No wonder the underwriters were listening that day a quarter of a century ago.

But they didn’t act then. Lloyd’s and other insurers carried on with business as usual. Jeremy was convinced though that the tide would turn in favour less carbon intensive activities, and to help speed that up he set about founding one of the UK’s first solar energy companies, Solarcentury. Solarcentury gave birth to SolarAid, with 5% of its profits, as soon as it reached profitability – after many struggles and almost going bankrupt – in 2006. SolarAid has now touched the lives of over 10 million Africans by providing solar lights in place of the toxic fumes of the kerosene lamp.

But the amount of money tied up in carbon investments was still keeping Jeremy up at night. How could it be sane for so many UK companies, and individuals (via their pensions) to hold so many fossil fuel investments, when they were so obviously going to backfire in the future, he worried.

In 2011, he joined forces with Mark Campanale, the Founder of financial think-tank Carbon Tracker, and Nick Robins to spread the news about the idea of ‘unburnable carbon’. Jeremy chaired Carbon Tracker and put all his influence behind the cause. It is probably largely thanks to Carbon Tracker’s excellent work, modelling the impact of assets becoming “stranded” (not worth much anymore!) that Lloyd’s have finally decided to exit coal investment.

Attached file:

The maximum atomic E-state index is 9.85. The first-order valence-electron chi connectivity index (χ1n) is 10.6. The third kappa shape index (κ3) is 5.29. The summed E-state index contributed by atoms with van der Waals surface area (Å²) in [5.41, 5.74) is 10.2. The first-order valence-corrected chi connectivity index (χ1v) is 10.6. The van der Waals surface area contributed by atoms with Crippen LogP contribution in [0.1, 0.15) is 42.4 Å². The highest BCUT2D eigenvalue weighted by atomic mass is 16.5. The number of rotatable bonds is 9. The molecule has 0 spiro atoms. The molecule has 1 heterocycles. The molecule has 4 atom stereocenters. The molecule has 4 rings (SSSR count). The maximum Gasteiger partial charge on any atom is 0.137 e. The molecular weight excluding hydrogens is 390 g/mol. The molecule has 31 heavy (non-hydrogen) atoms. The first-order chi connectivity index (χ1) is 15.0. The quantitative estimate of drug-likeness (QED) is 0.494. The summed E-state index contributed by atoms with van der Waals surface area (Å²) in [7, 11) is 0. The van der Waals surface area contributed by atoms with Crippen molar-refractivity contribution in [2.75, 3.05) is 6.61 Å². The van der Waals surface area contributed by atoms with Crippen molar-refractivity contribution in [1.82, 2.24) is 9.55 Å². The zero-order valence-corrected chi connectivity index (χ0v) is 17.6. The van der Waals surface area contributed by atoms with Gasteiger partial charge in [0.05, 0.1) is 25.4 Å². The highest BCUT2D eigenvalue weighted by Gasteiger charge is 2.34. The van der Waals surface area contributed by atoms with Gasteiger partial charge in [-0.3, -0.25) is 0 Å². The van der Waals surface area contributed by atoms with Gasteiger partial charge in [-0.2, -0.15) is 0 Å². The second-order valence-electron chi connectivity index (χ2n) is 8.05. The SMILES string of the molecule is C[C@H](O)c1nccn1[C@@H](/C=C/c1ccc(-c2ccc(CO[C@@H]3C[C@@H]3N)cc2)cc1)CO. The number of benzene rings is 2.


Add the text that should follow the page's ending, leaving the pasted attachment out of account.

Did it really have to take 25 years for them to act on that message?

It’s difficult not to wonder how the world might be different if they and other insurers had listened the first time round. The size of Lloyd’s, combined with their global reach and influence, would surely have made a difference to investment portfolios around the world, had they elected to lead the insurance industry in defence of their businesses in the 1990s, not the 2010s.

So after 25 years of campaigning, lobbying, fighting and writing, Jeremy can finally claim a victory in the ongoing carbon war. The battles will continue but it seems important to recognise the huge amount of effort and time which Jeremy has dedicated to this cause and, finally, that his dogged persistence, has paid off.

Campaigners everywhere should take note; you might not think you are winning, you might feel like you’re swimming against the tide, but if you stick to your guns with determination and passion, you might well succeed. It just might take a little longer than you imagined.

By the way, Lloyd’s of London is a supporter of SolarAid, which might come as a surprise for those readers who have made it this far! Thanks for that, all you underwriters. We do very much appreciate your generosity, notwithstanding our criticisms of your climate-change performance!